From my many years of printing, the mantra for “straight” landscape photography, was that when (not if) you make some tonal or other adjustments to the image, they should not be noticed or seen. That the image had to look natural, and did not suggest manipulation. Thus the more skilled you were in the wet-darkroom with dogging and burning, the effects of your slight of hand not being apparent, the more you were considered a “Master” printer. Okay, so now I can see a trap that I ended up falling into, having one less “creative” printing option.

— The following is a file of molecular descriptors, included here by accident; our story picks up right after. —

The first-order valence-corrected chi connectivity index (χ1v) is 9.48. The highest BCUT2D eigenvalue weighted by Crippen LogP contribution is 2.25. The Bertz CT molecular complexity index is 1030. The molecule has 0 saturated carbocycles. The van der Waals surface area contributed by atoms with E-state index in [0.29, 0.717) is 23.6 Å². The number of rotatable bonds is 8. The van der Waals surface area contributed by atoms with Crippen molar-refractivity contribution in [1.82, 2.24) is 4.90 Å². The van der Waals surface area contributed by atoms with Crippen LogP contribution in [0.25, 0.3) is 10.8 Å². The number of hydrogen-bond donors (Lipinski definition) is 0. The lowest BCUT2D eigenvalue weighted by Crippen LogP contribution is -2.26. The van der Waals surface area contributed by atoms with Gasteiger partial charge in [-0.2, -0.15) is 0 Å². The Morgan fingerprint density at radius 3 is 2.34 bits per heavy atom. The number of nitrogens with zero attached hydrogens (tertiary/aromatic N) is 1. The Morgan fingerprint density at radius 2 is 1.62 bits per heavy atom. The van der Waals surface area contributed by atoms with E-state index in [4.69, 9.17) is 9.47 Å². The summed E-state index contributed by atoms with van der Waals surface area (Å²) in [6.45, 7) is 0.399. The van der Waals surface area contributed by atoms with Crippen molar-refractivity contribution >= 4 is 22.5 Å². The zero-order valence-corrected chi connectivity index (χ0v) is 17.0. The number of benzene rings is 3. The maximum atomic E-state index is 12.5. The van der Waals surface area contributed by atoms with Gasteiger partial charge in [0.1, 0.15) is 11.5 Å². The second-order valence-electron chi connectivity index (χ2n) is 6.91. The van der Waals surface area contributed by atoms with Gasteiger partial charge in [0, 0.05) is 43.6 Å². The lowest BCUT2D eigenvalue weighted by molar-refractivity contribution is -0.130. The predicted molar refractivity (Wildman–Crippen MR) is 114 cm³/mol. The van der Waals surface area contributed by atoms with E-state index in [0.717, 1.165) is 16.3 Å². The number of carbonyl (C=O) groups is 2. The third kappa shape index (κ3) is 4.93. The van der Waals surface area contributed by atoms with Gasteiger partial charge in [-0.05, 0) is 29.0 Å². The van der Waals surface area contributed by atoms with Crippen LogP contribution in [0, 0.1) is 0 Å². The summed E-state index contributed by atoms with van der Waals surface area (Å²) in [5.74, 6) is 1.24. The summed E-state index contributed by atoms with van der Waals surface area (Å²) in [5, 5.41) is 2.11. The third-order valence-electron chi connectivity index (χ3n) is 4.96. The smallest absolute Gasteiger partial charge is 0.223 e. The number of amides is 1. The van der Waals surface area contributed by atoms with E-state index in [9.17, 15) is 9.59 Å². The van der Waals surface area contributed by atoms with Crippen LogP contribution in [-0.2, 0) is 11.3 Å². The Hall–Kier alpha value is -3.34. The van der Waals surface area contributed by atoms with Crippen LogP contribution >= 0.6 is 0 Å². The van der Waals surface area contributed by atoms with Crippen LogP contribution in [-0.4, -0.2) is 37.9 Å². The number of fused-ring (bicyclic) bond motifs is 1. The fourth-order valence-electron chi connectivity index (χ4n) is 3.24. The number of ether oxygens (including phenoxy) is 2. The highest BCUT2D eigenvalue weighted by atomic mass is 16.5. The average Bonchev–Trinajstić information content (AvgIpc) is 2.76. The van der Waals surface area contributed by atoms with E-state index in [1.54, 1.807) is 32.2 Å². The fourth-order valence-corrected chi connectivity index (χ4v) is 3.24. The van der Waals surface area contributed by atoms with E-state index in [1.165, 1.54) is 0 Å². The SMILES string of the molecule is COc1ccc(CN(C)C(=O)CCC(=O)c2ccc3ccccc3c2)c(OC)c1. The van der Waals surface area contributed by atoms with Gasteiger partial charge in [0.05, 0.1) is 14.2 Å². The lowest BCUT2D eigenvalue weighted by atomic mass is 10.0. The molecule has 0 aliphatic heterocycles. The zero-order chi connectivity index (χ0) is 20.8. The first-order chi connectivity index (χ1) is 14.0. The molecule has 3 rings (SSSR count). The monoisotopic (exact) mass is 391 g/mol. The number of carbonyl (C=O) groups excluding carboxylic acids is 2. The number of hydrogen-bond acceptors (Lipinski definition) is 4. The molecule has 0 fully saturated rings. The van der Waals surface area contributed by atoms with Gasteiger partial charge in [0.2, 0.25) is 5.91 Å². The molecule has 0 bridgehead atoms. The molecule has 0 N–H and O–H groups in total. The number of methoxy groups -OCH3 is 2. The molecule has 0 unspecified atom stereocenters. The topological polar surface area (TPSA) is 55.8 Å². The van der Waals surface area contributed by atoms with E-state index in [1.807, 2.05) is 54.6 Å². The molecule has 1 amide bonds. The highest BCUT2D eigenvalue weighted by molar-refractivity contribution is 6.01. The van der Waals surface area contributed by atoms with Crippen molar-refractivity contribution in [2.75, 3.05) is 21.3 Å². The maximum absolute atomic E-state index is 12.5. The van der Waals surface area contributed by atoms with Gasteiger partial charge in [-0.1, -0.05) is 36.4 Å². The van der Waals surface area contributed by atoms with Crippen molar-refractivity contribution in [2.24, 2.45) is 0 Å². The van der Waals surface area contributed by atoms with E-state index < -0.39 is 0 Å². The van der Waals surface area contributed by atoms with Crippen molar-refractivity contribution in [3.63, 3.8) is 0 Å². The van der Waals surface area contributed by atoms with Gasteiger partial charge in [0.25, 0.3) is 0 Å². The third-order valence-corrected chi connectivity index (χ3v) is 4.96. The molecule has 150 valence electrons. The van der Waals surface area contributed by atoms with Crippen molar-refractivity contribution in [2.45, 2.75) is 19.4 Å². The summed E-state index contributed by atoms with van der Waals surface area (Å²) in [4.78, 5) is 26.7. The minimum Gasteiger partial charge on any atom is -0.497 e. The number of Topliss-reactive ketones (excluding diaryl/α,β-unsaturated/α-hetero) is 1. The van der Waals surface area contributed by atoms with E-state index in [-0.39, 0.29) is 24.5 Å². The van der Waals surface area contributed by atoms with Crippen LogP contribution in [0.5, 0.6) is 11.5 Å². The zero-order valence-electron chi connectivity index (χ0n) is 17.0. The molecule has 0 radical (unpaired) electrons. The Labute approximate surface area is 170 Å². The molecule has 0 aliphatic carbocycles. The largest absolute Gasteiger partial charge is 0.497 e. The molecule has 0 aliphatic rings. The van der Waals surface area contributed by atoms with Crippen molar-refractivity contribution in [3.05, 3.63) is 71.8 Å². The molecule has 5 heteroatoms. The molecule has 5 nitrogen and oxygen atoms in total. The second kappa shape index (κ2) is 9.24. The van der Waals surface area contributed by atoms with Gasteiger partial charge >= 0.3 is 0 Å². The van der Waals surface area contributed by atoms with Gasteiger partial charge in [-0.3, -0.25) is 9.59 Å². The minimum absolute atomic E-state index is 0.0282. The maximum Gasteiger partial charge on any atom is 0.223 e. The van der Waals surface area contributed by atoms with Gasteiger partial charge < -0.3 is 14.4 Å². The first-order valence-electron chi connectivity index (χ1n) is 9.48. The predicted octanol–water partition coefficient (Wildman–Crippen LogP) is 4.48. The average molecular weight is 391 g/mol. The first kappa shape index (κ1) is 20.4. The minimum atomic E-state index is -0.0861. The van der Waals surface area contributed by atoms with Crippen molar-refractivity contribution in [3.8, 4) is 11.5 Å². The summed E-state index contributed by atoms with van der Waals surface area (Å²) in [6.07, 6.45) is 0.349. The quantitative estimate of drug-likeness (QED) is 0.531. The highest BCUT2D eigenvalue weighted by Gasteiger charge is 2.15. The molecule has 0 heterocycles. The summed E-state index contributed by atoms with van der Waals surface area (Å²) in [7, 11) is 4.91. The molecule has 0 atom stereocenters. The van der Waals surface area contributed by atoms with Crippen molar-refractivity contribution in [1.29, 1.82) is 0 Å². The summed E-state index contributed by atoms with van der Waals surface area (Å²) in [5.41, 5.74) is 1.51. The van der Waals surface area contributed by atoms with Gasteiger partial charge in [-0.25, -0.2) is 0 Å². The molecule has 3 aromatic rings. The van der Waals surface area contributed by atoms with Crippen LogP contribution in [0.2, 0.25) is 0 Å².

This was not so apparent to me and how I was printing as to when I began studying the images by Brandt in his book On This Earth. Brandt had his printer do some really heavy edge burning, which was very noticeable (to me as photographer printer). But it seems to work, as his book is not a documentary of the animals of Africa as they are portrait images. Also, the heavy burning in of the images are fairly consistent through the entire series of images (see yesterdays post regarding Printing for a Purpose). At one time I would have dismissed this body of work, but instead after leafing thought the book, I came back to buy it. And I have started changing how I evaluate my images and have started incorporating stronger image manipulations with my project, Bad Trip – Sad Trip.
Best regards, Doug